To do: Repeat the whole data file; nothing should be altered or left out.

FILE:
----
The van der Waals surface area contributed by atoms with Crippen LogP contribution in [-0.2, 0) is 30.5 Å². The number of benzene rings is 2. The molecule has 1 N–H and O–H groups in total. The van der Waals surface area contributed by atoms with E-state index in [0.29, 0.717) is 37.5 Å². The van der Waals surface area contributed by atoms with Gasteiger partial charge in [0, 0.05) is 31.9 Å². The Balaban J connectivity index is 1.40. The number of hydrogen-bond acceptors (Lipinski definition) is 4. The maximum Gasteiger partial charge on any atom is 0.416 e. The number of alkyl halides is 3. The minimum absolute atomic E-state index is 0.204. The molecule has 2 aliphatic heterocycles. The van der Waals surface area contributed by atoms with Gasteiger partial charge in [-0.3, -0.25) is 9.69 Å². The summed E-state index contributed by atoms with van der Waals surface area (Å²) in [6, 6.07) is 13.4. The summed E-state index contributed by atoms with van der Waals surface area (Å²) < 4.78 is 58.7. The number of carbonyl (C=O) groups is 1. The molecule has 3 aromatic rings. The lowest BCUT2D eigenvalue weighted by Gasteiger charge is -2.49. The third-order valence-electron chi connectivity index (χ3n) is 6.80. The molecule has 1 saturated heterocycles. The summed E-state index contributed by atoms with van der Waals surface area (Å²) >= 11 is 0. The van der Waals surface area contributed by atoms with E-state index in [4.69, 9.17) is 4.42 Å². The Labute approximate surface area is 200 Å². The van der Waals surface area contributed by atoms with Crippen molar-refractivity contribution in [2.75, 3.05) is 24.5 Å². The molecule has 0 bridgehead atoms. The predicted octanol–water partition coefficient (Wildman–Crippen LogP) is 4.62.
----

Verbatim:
The van der Waals surface area contributed by atoms with Crippen LogP contribution in [-0.2, 0) is 30.5 Å². The number of benzene rings is 2. The molecule has 1 N–H and O–H groups in total. The van der Waals surface area contributed by atoms with E-state index in [0.29, 0.717) is 37.5 Å². The van der Waals surface area contributed by atoms with Gasteiger partial charge in [0, 0.05) is 31.9 Å². The Balaban J connectivity index is 1.40. The number of hydrogen-bond acceptors (Lipinski definition) is 4. The maximum Gasteiger partial charge on any atom is 0.416 e. The number of alkyl halides is 3. The minimum absolute atomic E-state index is 0.204. The molecule has 2 aliphatic heterocycles. The van der Waals surface area contributed by atoms with Gasteiger partial charge in [-0.3, -0.25) is 9.69 Å². The summed E-state index contributed by atoms with van der Waals surface area (Å²) in [6, 6.07) is 13.4. The summed E-state index contributed by atoms with van der Waals surface area (Å²) < 4.78 is 58.7. The number of carbonyl (C=O) groups is 1. The molecule has 3 aromatic rings. The lowest BCUT2D eigenvalue weighted by Gasteiger charge is -2.49. The third-order valence-electron chi connectivity index (χ3n) is 6.80. The molecule has 1 saturated heterocycles. The summed E-state index contributed by atoms with van der Waals surface area (Å²) >= 11 is 0. The van der Waals surface area contributed by atoms with E-state index in [4.69, 9.17) is 4.42 Å². The Labute approximate surface area is 200 Å². The van der Waals surface area contributed by atoms with Crippen molar-refractivity contribution in [2.75, 3.05) is 24.5 Å². The molecule has 0 bridgehead atoms. The predicted octanol–water partition coefficient (Wildman–Crippen LogP) is 4.62.